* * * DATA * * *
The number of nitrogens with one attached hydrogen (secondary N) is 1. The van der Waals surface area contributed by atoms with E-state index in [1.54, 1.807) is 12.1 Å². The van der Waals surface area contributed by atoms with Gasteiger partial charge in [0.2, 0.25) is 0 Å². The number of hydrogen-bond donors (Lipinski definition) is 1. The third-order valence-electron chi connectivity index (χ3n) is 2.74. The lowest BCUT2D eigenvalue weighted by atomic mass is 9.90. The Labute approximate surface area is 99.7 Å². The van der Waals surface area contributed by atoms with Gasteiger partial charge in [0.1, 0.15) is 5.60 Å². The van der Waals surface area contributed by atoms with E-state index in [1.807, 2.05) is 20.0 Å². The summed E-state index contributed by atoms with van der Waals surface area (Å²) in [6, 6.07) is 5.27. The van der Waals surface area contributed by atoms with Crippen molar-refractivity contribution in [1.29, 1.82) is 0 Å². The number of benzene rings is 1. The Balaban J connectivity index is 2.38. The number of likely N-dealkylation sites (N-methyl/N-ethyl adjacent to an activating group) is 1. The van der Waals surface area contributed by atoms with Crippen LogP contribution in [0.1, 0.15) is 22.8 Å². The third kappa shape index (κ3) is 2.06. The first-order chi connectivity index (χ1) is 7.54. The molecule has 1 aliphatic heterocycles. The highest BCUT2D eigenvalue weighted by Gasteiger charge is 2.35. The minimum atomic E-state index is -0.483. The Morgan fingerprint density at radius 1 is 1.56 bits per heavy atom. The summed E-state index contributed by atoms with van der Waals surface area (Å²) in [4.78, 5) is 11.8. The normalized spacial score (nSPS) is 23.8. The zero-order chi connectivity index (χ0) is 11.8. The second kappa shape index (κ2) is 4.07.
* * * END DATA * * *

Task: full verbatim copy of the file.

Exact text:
The number of nitrogens with one attached hydrogen (secondary N) is 1. The van der Waals surface area contributed by atoms with E-state index in [1.54, 1.807) is 12.1 Å². The van der Waals surface area contributed by atoms with Gasteiger partial charge in [0.2, 0.25) is 0 Å². The number of hydrogen-bond donors (Lipinski definition) is 1. The third-order valence-electron chi connectivity index (χ3n) is 2.74. The lowest BCUT2D eigenvalue weighted by atomic mass is 9.90. The Labute approximate surface area is 99.7 Å². The van der Waals surface area contributed by atoms with Gasteiger partial charge in [0.1, 0.15) is 5.60 Å². The van der Waals surface area contributed by atoms with E-state index in [1.807, 2.05) is 20.0 Å². The summed E-state index contributed by atoms with van der Waals surface area (Å²) in [6, 6.07) is 5.27. The van der Waals surface area contributed by atoms with Crippen molar-refractivity contribution in [1.29, 1.82) is 0 Å². The number of benzene rings is 1. The Balaban J connectivity index is 2.38. The number of likely N-dealkylation sites (N-methyl/N-ethyl adjacent to an activating group) is 1. The van der Waals surface area contributed by atoms with Crippen LogP contribution in [0.1, 0.15) is 22.8 Å². The third kappa shape index (κ3) is 2.06. The first-order chi connectivity index (χ1) is 7.54. The molecule has 1 aliphatic heterocycles. The highest BCUT2D eigenvalue weighted by Gasteiger charge is 2.35. The minimum atomic E-state index is -0.483. The Morgan fingerprint density at radius 1 is 1.56 bits per heavy atom. The summed E-state index contributed by atoms with van der Waals surface area (Å²) in [4.78, 5) is 11.8. The normalized spacial score (nSPS) is 23.8. The zero-order chi connectivity index (χ0) is 11.8. The second kappa shape index (κ2) is 4.07.